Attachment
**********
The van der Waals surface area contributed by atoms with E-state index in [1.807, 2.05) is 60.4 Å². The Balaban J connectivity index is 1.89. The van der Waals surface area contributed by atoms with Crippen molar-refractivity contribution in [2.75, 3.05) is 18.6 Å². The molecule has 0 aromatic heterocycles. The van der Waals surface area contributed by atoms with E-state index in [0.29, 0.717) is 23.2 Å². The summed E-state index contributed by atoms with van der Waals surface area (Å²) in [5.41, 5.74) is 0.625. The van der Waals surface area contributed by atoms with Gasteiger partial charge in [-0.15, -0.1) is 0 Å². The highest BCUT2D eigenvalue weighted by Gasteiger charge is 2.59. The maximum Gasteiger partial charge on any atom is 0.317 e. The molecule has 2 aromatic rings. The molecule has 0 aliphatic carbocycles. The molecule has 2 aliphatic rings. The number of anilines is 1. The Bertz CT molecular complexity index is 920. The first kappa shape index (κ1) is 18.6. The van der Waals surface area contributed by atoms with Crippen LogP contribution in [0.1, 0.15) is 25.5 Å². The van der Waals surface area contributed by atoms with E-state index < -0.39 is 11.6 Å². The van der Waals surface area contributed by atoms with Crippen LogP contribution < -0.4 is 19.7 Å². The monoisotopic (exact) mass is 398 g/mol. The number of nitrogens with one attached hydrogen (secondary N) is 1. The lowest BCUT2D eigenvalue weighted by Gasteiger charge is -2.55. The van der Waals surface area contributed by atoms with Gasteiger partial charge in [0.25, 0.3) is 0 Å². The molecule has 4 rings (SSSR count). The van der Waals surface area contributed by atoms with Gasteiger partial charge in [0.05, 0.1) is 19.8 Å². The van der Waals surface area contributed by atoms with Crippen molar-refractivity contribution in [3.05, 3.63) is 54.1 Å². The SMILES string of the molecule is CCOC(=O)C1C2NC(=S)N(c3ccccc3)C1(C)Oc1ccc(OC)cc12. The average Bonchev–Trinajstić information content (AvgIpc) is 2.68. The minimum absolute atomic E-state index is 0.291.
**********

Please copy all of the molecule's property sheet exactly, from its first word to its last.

The van der Waals surface area contributed by atoms with E-state index in [1.807, 2.05) is 60.4 Å². The Balaban J connectivity index is 1.89. The van der Waals surface area contributed by atoms with Crippen molar-refractivity contribution in [2.75, 3.05) is 18.6 Å². The molecule has 0 aromatic heterocycles. The van der Waals surface area contributed by atoms with E-state index in [0.29, 0.717) is 23.2 Å². The summed E-state index contributed by atoms with van der Waals surface area (Å²) in [5.41, 5.74) is 0.625. The van der Waals surface area contributed by atoms with Gasteiger partial charge in [-0.15, -0.1) is 0 Å². The highest BCUT2D eigenvalue weighted by Gasteiger charge is 2.59. The maximum Gasteiger partial charge on any atom is 0.317 e. The molecule has 2 aromatic rings. The molecule has 0 aliphatic carbocycles. The molecule has 2 aliphatic rings. The number of anilines is 1. The Bertz CT molecular complexity index is 920. The first kappa shape index (κ1) is 18.6. The van der Waals surface area contributed by atoms with Crippen LogP contribution in [0.1, 0.15) is 25.5 Å². The van der Waals surface area contributed by atoms with E-state index < -0.39 is 11.6 Å². The van der Waals surface area contributed by atoms with Crippen LogP contribution < -0.4 is 19.7 Å². The monoisotopic (exact) mass is 398 g/mol. The number of nitrogens with one attached hydrogen (secondary N) is 1. The lowest BCUT2D eigenvalue weighted by Gasteiger charge is -2.55. The van der Waals surface area contributed by atoms with Gasteiger partial charge in [0.25, 0.3) is 0 Å². The molecule has 4 rings (SSSR count). The van der Waals surface area contributed by atoms with Gasteiger partial charge in [0.05, 0.1) is 19.8 Å². The van der Waals surface area contributed by atoms with Crippen molar-refractivity contribution in [3.05, 3.63) is 54.1 Å². The SMILES string of the molecule is CCOC(=O)C1C2NC(=S)N(c3ccccc3)C1(C)Oc1ccc(OC)cc12. The average Bonchev–Trinajstić information content (AvgIpc) is 2.68. The minimum absolute atomic E-state index is 0.291.